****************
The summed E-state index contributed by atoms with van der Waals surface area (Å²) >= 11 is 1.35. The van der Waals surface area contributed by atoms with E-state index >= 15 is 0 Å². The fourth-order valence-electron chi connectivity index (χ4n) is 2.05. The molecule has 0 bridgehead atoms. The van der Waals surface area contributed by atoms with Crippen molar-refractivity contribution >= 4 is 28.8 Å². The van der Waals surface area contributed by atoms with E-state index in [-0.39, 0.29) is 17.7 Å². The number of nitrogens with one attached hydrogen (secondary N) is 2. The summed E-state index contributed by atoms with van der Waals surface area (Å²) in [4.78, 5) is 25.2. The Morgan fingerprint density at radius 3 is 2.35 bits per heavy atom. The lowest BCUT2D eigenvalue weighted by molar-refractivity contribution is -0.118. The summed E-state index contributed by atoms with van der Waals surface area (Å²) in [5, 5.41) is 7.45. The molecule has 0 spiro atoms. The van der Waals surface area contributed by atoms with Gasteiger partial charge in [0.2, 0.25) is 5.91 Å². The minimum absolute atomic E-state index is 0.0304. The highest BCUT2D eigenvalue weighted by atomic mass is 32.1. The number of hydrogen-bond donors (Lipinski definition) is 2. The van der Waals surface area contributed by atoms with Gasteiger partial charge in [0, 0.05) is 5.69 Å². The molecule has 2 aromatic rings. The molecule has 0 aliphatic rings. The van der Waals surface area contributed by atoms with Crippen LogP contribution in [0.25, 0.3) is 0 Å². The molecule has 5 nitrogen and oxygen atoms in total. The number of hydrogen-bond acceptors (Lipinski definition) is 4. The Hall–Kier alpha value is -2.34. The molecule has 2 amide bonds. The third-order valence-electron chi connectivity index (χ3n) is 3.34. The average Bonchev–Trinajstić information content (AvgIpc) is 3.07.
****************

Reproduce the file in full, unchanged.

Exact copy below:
The summed E-state index contributed by atoms with van der Waals surface area (Å²) >= 11 is 1.35. The van der Waals surface area contributed by atoms with E-state index >= 15 is 0 Å². The fourth-order valence-electron chi connectivity index (χ4n) is 2.05. The molecule has 0 bridgehead atoms. The van der Waals surface area contributed by atoms with Crippen molar-refractivity contribution >= 4 is 28.8 Å². The van der Waals surface area contributed by atoms with E-state index in [-0.39, 0.29) is 17.7 Å². The number of nitrogens with one attached hydrogen (secondary N) is 2. The summed E-state index contributed by atoms with van der Waals surface area (Å²) in [4.78, 5) is 25.2. The Morgan fingerprint density at radius 3 is 2.35 bits per heavy atom. The lowest BCUT2D eigenvalue weighted by molar-refractivity contribution is -0.118. The summed E-state index contributed by atoms with van der Waals surface area (Å²) in [5, 5.41) is 7.45. The molecule has 0 spiro atoms. The van der Waals surface area contributed by atoms with Gasteiger partial charge in [0.2, 0.25) is 5.91 Å². The minimum absolute atomic E-state index is 0.0304. The highest BCUT2D eigenvalue weighted by atomic mass is 32.1. The number of hydrogen-bond donors (Lipinski definition) is 2. The van der Waals surface area contributed by atoms with Gasteiger partial charge in [0, 0.05) is 5.69 Å². The molecule has 2 aromatic rings. The molecule has 0 aliphatic rings. The van der Waals surface area contributed by atoms with Crippen LogP contribution in [0.25, 0.3) is 0 Å². The molecule has 5 nitrogen and oxygen atoms in total. The number of hydrogen-bond acceptors (Lipinski definition) is 4. The Hall–Kier alpha value is -2.34. The molecule has 2 amide bonds. The third-order valence-electron chi connectivity index (χ3n) is 3.34. The average Bonchev–Trinajstić information content (AvgIpc) is 3.07.